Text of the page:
After demonetisation, there was a surge in digital payments. Recent data show customers are back to withdrawing cash from banks.  

You are talking of remonetisation, after 86 per cent of money was removed from the system. Of the total money taken out of the banking system, about 90 per cent has been put back. Put differently, effectively with 10 per cent less cash, the system is doing quite nicely because certain people have changed or adapted to digital technologies. So, if the digital transaction was of Rs 100 through debit cards at PoS, pre-demonetisation, that number is Rs 190 today. Yes, that number was more during two months of demonetisation but it has not come down to 100. So, we have gone to a new normal. Clearly, for a certain set of customers, habit has changed. If you look at UPI, it was close to zero before demonetisation; today, a year down the line, it’s hitting 100 million transactions and this number will continue to grow.  Customers are seeing the convenience of small value payments made digitally. 

With so many private and public sector banks pushing own products or technological developments to customers, how do you try to differentiate yourself?

It is important to understand customer needs and how we, as a bank, can provide solutions to those. We all spend at least two hours daily on the phone; apart from staying connected, we use it for booking cabs on Ola or movie tickets on Book My Show, among many other things. That’s how seamless the customer experience is today, irrespective of the category. As a bank, I have to provide similar experience for a consumer’s banking needs, too – this basic consumer insight is at the core of all our solutioning. The beauty about technology is that we are able to manage operational risks on one side and customer experience on the other. One should recognise that customer expectation, as well as technology, is changing rapidly. To meet those needs, we have set up an innovation lab called Thought Factory, where we continuously engage with the start-up community, conduct hackathons across the country. The main aim is to explore what we can we take away as a bank from innovators outside the bank, and solve a range of problems.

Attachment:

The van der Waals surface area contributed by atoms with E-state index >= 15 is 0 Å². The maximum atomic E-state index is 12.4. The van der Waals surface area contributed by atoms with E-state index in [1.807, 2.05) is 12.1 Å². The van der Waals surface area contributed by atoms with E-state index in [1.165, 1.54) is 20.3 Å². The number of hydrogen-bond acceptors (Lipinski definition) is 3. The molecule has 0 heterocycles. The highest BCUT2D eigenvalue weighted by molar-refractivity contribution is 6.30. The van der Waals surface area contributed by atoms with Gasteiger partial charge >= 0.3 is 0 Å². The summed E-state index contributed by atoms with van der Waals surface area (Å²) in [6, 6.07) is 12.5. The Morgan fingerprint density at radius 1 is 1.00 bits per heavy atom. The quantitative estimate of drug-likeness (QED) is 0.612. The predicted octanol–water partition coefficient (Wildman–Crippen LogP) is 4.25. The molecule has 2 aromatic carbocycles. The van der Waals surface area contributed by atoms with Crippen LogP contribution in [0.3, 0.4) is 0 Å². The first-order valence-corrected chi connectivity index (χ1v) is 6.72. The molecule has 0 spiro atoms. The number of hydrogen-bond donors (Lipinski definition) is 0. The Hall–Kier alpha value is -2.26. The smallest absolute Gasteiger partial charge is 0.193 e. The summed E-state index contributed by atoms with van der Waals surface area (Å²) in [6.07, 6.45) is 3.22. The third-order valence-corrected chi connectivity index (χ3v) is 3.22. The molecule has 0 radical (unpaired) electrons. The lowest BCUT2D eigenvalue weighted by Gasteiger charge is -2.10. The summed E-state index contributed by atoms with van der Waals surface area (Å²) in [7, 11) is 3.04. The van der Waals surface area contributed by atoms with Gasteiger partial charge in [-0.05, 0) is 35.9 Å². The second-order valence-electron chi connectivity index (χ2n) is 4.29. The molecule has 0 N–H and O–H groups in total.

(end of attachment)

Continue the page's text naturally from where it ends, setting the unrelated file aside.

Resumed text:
Are fintech and payments banks a threat to (older) banks?

That’s the question you should ask them — what can fintech or payments banks do if incumbent banks are also able to create innovative digital solutions? Banks have the advantage of a brand, trust and also a large distribution network. So, how will payments banks compete? Remember, one of the instruments we have, and payment banks don’t, is lending. For example, pre-approved or pre-qualified customers can get a loan in five seconds on our digital platform or from any of our branches. These entities need to compete against that.